Abuse survivor Louise O’Keeffe has accused the State of trying to renege on its responsibilities to people who were sexually abused as children in schools after it emerged that a Government compensation scheme set up four years ago has paid nothing to survivors.
Ms O’Keeffe, whose landmark European court ruling against the State led to the setting up of the redress fund, said those who have applied to the fund and been rejected — it is understood 44 of 50 applications have been rejected — are being denied an acknowledgement by the State that it left them down.
“The State should not be reneging on its responsibility here, particularly where there has already been a conviction of an abuser,” she said.
“I could call on the Minister for Education, Joe McHugh, to have the balls his predecessors didn’t, to acknowledge the State’s responsibility here, and to do right by these people who were abused in our national schools.”
Ms O’Keeffe spoke out after RTÉ’s This Week radio programme revealed how the compensation scheme has paid nothing to survivors since its establishment in 2015.
And the State Claims Agency has told one victim, John Allen from Cork City, a former pupil of the North Monastery Christian Brothers NS where two brothers were convicted of charges of child sexual abuse, that the Department of Education failed to provide it with documents it sought from officials some 18 months earlier to allow him process his claim.
“It appears as if the State wants you to just go away and shut up. This stuff in our dark history, keep the slime under the rock and do not lift the rock,” Mr Allen told the programme.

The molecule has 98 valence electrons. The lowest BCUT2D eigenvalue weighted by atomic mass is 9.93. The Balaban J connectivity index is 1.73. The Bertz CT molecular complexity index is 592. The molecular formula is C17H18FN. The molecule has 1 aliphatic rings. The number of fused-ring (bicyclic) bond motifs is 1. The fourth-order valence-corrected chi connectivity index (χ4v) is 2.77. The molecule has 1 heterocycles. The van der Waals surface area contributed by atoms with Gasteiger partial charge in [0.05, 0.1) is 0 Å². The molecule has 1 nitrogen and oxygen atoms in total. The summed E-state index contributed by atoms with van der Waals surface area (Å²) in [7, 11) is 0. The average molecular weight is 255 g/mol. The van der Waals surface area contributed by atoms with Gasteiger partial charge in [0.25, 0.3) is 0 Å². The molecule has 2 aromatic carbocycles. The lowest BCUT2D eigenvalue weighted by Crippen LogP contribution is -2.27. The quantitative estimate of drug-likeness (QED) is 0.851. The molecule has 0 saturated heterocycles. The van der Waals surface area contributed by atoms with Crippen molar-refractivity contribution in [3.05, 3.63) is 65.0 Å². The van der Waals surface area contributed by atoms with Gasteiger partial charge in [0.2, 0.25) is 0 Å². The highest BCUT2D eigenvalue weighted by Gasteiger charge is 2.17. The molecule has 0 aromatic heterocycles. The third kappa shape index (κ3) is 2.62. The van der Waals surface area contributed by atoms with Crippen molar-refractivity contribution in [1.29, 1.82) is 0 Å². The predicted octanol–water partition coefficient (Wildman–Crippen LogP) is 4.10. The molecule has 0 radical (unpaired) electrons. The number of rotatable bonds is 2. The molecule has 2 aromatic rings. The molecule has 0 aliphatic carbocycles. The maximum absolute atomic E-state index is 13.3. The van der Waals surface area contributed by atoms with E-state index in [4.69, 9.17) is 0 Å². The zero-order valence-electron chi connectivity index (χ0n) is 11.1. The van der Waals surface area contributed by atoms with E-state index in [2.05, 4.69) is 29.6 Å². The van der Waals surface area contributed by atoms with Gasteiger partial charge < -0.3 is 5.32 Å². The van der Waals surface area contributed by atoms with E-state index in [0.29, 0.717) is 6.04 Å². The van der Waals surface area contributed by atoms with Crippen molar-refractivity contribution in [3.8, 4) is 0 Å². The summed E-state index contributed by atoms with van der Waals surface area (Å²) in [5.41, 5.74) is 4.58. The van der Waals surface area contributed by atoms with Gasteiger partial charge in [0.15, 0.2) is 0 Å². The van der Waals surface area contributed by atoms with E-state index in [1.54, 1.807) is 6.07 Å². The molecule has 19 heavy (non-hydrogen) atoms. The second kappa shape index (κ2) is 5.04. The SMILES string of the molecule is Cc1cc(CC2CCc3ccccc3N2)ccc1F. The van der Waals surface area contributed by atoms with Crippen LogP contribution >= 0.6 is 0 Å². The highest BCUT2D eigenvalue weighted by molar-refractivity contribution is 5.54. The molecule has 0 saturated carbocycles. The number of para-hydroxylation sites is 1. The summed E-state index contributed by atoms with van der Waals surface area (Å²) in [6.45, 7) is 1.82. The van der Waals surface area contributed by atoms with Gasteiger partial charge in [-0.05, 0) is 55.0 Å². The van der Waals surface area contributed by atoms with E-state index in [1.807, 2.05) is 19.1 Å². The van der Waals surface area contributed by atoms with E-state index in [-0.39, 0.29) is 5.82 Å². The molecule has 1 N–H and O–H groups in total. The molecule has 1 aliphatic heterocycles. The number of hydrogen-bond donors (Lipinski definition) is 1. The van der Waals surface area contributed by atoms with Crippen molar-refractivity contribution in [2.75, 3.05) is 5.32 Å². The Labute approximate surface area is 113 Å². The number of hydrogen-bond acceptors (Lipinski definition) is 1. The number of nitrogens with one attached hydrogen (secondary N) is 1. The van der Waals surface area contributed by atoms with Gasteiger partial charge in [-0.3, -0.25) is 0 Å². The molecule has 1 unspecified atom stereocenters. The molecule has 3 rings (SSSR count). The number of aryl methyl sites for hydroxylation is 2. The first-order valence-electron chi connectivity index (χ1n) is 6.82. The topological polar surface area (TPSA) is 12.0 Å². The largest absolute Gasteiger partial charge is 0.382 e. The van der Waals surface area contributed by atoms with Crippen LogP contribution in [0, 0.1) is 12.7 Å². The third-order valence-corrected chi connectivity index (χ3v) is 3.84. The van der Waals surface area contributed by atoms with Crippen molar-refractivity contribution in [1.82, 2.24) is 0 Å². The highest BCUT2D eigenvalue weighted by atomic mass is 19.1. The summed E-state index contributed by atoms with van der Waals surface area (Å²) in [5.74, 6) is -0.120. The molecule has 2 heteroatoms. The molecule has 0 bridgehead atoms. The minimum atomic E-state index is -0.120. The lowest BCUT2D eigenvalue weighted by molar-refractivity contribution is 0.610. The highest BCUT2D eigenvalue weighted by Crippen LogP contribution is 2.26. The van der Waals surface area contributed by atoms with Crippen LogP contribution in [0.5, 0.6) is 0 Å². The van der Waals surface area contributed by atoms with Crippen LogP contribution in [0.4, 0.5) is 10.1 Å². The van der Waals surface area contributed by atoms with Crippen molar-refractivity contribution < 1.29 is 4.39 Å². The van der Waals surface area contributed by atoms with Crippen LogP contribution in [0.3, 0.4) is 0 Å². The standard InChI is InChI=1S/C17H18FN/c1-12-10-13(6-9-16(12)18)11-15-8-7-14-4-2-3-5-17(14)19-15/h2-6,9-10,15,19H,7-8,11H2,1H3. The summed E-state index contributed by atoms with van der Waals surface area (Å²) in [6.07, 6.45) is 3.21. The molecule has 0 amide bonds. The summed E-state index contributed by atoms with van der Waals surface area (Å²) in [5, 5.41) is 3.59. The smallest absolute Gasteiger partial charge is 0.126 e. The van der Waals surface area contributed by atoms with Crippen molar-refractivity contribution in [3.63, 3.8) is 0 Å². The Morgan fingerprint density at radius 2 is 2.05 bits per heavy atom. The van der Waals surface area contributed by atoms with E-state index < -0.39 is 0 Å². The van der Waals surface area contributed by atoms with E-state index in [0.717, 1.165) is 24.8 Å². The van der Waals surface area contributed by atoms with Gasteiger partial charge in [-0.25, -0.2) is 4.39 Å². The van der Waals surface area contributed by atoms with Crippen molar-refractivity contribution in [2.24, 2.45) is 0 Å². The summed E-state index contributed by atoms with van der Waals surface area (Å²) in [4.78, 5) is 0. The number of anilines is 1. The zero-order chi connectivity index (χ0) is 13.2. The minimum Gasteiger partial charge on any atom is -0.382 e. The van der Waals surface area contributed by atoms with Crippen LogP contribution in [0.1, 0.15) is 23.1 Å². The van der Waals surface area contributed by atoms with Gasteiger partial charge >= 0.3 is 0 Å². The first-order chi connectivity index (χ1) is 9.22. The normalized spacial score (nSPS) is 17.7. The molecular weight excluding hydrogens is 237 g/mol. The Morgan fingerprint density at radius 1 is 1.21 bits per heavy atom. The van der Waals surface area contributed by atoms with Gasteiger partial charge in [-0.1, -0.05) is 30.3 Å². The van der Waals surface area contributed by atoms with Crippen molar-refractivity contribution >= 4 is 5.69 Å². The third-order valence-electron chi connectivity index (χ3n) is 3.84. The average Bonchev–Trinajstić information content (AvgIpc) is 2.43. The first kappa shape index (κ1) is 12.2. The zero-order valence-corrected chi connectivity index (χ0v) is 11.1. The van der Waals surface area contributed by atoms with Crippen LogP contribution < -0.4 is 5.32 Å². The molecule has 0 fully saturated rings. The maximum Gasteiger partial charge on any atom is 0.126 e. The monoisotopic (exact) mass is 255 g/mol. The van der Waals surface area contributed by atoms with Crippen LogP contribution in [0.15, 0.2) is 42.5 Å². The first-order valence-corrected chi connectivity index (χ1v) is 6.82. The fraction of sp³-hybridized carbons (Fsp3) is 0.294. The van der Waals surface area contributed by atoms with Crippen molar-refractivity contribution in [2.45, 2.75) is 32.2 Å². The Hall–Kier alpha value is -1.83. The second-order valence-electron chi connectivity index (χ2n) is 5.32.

The department has said that it will not comment on individual cases.
In 2014, following a 15-year legal battle with the State, Ms O’Keeffe won a landmark ruling at the European Court of Human Rights that the State was vicariously liable for the sexual abuse she suffered at the hands of her former national school principal, Leo Hickey, at Dunderrow NS in Cork.
In 2015, the Government set up an out-of-court compensation scheme for those in the same category as Ms O’Keeffe and who had discontinued their legal cases against the State.
However, claimants were told they had to prove they were abused by a school employee against whom a prior complaint of sexual abuse had been made.
This condition has been sharply criticised by survivors and legal experts who say it is a misinterpretation of the European court ruling.
Fianna Fáil leader Micheál Martin described the condition as “grotesque and immoral” and accused the Government of deliberately misinterpreting the O’Keeffe judgement to limit the compensation implications.
“The Government approach has been dishonest, cynical, and shows a cruel disregard for the victims of child sexual abuse in primary schools,” he said.
It emerged in March that retired High Court judge, Mr Justice Iarfhlaith O’Neill, the independent assessor of the redress scheme, is investigating whether the department is correctly implementing the court decision.
Mr Martin said it is time for the Government to do the right thing.